The Cleveland Browns offense has been conservative until late in the game, and their performances in the fourth quarter should have Tyrod Taylor taking more chances the entire game.
One of the biggest gripes about the first two games of the Cleveland Browns 2018 season has been how conservative the offense has been.
With Tyrod Taylor at the helm, the offense seems to lack a lot of creativity. One big part of that is how it seems that Taylor refuses to push the ball downfield.
The only time that Taylor seems to want to take some chances downfield is when the Browns are losing late and need some big plays to have a chance of winning.
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That philosophy has resulted in two big touchdowns for the Browns – Josh Gordon’s game-tying touchdown against the Steelers Week 1, and Antonio Callaway’s go-ahead touchdown against the Saints, but Callaway’s touchdown only resulted in the Browns tying the game due to Zane Gonzalez’s struggles.
However, this same philosophy has caused Taylor to throw two bad interceptions. Despite the big play opportunities that Taylor pushing the ball downfield creates, both of those interceptions were bad throws by Taylor.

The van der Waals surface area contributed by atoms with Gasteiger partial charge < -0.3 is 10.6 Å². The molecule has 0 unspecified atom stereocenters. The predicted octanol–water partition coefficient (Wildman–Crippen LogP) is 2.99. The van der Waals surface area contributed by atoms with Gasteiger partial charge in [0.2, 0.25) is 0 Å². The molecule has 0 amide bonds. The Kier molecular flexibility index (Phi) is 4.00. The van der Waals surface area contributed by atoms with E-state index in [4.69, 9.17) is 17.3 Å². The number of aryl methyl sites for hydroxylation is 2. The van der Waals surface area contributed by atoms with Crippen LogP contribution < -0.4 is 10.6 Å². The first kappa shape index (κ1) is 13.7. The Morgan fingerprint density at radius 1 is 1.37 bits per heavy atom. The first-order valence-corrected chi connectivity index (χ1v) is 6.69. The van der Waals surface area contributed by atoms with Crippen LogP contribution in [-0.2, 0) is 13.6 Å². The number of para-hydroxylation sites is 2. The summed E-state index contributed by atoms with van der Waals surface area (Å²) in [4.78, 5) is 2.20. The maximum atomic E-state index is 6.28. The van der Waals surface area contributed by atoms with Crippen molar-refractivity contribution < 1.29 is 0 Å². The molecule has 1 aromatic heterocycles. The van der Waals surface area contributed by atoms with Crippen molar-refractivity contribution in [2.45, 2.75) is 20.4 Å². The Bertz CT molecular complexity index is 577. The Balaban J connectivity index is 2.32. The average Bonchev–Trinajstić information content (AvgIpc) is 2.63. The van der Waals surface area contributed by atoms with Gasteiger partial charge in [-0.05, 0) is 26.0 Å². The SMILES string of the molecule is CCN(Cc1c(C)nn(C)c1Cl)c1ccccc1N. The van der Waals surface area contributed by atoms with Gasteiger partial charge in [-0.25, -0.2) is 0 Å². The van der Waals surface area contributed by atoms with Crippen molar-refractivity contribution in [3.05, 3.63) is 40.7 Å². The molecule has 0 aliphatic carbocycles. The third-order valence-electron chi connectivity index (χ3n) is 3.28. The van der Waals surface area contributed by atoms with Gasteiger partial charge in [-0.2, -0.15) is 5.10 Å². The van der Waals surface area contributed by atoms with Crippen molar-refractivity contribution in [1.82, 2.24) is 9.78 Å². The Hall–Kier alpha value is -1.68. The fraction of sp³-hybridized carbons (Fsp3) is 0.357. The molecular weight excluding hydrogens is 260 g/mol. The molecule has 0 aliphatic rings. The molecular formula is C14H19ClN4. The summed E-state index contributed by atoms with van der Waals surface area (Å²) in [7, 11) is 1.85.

But if the Browns want an offense that puts points on the board, they are going to need to take the chances they take in the fourth quarter throughout the entire game.
In the first two games of the season, the Browns offense has consisted of a mediocre run game and a passing offense that resembles a dink-and-dunk offense.
With what the Browns have been doing, it has been extremely hard for the them to get ahead of the chains. The offense has seen a lot of 3rd and 6 or longer scenarios. As a result, the Browns have only converted on 30 percent of their third downs this season, which is one of worst percentages in the league.
The Browns seem keen on establishing the run, and then using a strong run game to open play-action opportunities for the passing offense. But since the Browns have not threatened a vertical passing game the first two weeks of the season, defenses are putting more players in the box to stop the run.
If Taylor and the Browns were to take more downfield shots throughout the entire course of a game, it could help get the run game going. And Callaway showed Sunday that his speed translates into him being a legitimate downfield threat.
This does not mean Taylor needs to be chucking 50-yard passes downfield every other pass. But he needs to start making throws to the intermediate parts of the field to help stretch the defense out. Browns fans have seen enough of screen passes and passes to the flat already this season.
Pushing the ball downfield is not Taylor’s forte, but it could help the offense create more opportunities for points. With Todd Haley’s background as a play-caller, it is a surprise he has not tried to have the passing game become more vertical.
Something that the Browns offense needs to do better overall is playing with more urgency. Although they want to control the ball, their lack of a passing game has hindered the entire offense. Taylor pushing the ball downfield like he has in the fourth quarter of the first two games for an entire game would really help the Browns offense get going.